As a viable mass-movement political party. Rather than, as Armstrong seems to believe, an organization which attempts to be almost North Korean in its veneration from the shadows of its Eternal President; rather than moving forward gracefully with the spirit and the ideals of the past helping to inform - rather than onstrain - present or future action and growth.

An ability to use long words and flowery rhetoric's nice and all (hence one of the reasons people keep reading my writing, I guess) - but at the end of the day, it's no substitute for an actual overwhelming connection to our values; ability to motivate, muster and manage large groups of people; and ultimately, the ability to BUILD a Party, rather than simply inheriting one created off the backs of the hard labour of others.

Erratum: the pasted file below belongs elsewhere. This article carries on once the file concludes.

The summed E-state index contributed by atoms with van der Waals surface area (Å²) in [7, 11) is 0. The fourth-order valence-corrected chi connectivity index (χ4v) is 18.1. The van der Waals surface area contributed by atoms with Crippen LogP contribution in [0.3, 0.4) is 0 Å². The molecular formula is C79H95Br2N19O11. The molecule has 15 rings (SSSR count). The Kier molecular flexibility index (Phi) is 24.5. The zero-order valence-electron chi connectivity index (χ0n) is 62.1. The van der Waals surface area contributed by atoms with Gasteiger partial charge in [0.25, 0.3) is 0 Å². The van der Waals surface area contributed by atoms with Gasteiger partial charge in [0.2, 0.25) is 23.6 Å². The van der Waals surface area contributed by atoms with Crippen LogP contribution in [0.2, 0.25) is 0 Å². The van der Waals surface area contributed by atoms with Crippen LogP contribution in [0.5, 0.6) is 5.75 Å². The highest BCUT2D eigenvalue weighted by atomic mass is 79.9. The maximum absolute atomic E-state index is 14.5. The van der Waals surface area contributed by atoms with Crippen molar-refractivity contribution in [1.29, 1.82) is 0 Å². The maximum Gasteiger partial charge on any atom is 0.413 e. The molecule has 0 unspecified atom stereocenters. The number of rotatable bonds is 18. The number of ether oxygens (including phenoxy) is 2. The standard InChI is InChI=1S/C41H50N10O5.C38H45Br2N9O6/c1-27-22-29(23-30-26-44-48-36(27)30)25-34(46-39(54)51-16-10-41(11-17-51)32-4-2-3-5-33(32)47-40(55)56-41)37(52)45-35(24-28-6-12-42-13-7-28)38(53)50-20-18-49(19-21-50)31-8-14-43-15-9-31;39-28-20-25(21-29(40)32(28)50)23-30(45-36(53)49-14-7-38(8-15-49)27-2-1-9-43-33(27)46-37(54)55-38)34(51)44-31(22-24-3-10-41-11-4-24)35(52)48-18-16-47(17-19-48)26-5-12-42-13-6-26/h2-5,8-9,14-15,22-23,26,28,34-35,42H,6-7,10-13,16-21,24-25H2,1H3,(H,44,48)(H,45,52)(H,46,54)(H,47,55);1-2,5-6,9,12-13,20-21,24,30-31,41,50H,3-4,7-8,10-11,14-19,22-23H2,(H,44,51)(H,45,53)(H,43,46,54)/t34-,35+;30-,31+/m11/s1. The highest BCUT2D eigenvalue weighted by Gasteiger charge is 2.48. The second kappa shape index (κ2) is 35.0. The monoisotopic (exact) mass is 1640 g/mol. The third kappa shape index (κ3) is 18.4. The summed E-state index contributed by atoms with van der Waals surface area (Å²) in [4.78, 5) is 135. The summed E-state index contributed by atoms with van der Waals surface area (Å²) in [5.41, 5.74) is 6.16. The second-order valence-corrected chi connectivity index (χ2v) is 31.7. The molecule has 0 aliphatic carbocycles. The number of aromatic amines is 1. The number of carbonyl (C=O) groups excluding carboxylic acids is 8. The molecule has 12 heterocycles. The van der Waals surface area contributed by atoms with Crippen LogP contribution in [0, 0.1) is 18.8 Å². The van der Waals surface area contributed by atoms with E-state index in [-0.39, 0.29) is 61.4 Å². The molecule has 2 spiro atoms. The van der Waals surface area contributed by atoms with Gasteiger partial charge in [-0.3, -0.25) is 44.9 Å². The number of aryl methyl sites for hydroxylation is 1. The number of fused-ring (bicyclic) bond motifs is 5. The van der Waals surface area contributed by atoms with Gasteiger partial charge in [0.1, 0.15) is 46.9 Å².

So far, the mass-media narrative around Jones has completely failed to demonstrate how he can do any of that, instead appearing to believe that a certain way with words will win the day in its stead.

Until they're capable of doing that - and rest assured, they won't - there really is only ONE man capable of leading New Zealand First on into the post-Winston period.

And that's Ron Mark.

Because when it comes to the future of YOUR Party and YOUR Nation ... accept no substitutes.